"Napoleon Dynamite," which premiered at the 2004 Sundance Film Festival to much fanfare, is a quirky, one-of-a-kind comedic gem. With echoes in tone to Wes Anderson's "Rushmore
," in style to Todd Solondz's "Welcome to the Dollhouse," and in feel to such adult-minded animated television shows as "Daria" and "The Simpsons," writer-director Jared Hess and cowriter Jerusha Hess have paid tribute to such influential filmmakers and genres without feeling the need to copy them. In telling the story of a group of lovable misfits at the bottom rung of the social ladder who somehow find a way to overcome their woes and keep marching forward, "Napoleon Dynamite" is one of the more consistently charming and original motion pictures of the last few months. And even when you aren't laughing out loud at the characters' antics and Hess' droll humor, you won't be able to stop from smiling.
In the rural, desperately uneventful midwest town of Preston, Idaho, 17-year-old Napoleon Dynamite (Jon Heder) stands out in a crowd. Equipped with a full head of bushy red hair, almost always clad in snow boots, and with an eternal blank stare, Napoleon trudges through the doldrums of his dysfunctional home life and miserable high school experience as if he has long since accepted his lowly existence and has learned to remain indifferent to anything that comes his way. When Grandma (Sandy Martin) is injured in a sand bike accident, smarmy Uncle Rico (Jon Gries) is sent to stay with Napoleon and his unemployed, chat room-obsessed 32-year-old brother, Kip (Aaron Ruell), until she gets out of the hospital. As Kip teams with Uncle Rico on a corny get-rich-quick scheme and Uncle Rico begins to spread negative rumors around about Napoleon to better himself, Napoleon finds an unexpected ally in new-kid-in-school Pedro (Efren Ramirez). When Pedro decides to run for class president against the popular, snobbish Summer Wheatley (Haylie Duff), he and Napoleon begin a seemingly hopeless campaign. Meanwhile, Napoleon befriends the shy Deb (Tina Majorino), a cute wallflower who might just be his perfect match.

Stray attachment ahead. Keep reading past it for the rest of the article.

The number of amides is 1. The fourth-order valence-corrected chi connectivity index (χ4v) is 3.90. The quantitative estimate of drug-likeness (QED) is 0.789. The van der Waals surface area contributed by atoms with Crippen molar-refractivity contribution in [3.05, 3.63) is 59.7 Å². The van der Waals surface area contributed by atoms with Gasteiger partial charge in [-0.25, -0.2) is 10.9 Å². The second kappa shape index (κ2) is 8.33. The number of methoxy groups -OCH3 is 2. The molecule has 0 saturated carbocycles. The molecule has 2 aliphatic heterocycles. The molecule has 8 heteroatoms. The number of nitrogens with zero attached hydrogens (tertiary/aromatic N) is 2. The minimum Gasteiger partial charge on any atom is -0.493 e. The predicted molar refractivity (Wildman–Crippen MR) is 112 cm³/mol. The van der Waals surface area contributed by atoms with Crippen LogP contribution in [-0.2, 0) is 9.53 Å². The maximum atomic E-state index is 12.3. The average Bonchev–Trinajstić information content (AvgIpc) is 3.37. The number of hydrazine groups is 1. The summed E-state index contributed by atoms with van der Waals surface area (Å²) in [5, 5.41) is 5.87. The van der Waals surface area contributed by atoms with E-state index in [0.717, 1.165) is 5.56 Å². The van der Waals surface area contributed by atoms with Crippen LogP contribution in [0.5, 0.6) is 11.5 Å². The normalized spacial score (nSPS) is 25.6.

"Napoleon Dynamite" is light on a driving narrative, but hugely likable, nonetheless, as it follows its affectionate, offbeat characters through a few months in their shoes. Certain plot threads that threaten to come off as cliches, such as the budding relationship between Napoleon and Deb or the high school campaign for president, bypass where one would naturally expect them to lead and feel brand-new because of it. Most appreciably of all, director Jared Hess (a 24-year-old making his promising feature debut) refuses to talk down to his audience by spelling out every story development. He trusts that viewers are more quick-witted than most films treat them (he would be right), and so he spares us the more commonplace scenes that go along with comedies about teenagers. For example, when Napoleon and Deb end up dancing together at the school dance, their conversation is awkward, but warm, leading to a silent reciprocal respect for each other that transcends any dialogue Hess could have cooked up. And the scene, for once, doesn't end in a kiss. Later, when Deb gets mad at Napoleon over a misunderstanding, Hess drops the usual, tired apology and make-up sequence for something that is far more quiet and honest.